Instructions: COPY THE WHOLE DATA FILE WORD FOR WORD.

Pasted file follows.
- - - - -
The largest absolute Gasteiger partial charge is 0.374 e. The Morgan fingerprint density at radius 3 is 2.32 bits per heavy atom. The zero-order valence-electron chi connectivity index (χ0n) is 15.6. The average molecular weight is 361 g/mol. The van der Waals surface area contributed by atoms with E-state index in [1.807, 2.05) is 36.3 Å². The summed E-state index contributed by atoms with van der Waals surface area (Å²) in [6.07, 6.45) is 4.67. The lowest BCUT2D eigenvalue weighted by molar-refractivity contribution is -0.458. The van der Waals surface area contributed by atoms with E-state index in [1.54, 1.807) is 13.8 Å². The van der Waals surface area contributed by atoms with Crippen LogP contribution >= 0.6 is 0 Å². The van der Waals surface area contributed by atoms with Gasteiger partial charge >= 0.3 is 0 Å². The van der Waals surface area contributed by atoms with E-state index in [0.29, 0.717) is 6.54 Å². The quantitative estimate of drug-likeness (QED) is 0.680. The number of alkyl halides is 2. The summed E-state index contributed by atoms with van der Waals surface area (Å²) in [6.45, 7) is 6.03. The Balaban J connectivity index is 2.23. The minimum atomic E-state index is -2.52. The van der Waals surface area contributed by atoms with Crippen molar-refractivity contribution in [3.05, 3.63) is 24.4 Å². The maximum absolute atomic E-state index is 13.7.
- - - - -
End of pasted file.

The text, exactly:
The largest absolute Gasteiger partial charge is 0.374 e. The Morgan fingerprint density at radius 3 is 2.32 bits per heavy atom. The zero-order valence-electron chi connectivity index (χ0n) is 15.6. The average molecular weight is 361 g/mol. The van der Waals surface area contributed by atoms with E-state index in [1.807, 2.05) is 36.3 Å². The summed E-state index contributed by atoms with van der Waals surface area (Å²) in [6.07, 6.45) is 4.67. The lowest BCUT2D eigenvalue weighted by molar-refractivity contribution is -0.458. The van der Waals surface area contributed by atoms with E-state index in [1.54, 1.807) is 13.8 Å². The van der Waals surface area contributed by atoms with Crippen LogP contribution >= 0.6 is 0 Å². The van der Waals surface area contributed by atoms with Gasteiger partial charge >= 0.3 is 0 Å². The van der Waals surface area contributed by atoms with E-state index in [0.29, 0.717) is 6.54 Å². The quantitative estimate of drug-likeness (QED) is 0.680. The number of alkyl halides is 2. The summed E-state index contributed by atoms with van der Waals surface area (Å²) in [6.45, 7) is 6.03. The Balaban J connectivity index is 2.23. The minimum atomic E-state index is -2.52. The van der Waals surface area contributed by atoms with Crippen molar-refractivity contribution in [3.05, 3.63) is 24.4 Å². The maximum absolute atomic E-state index is 13.7.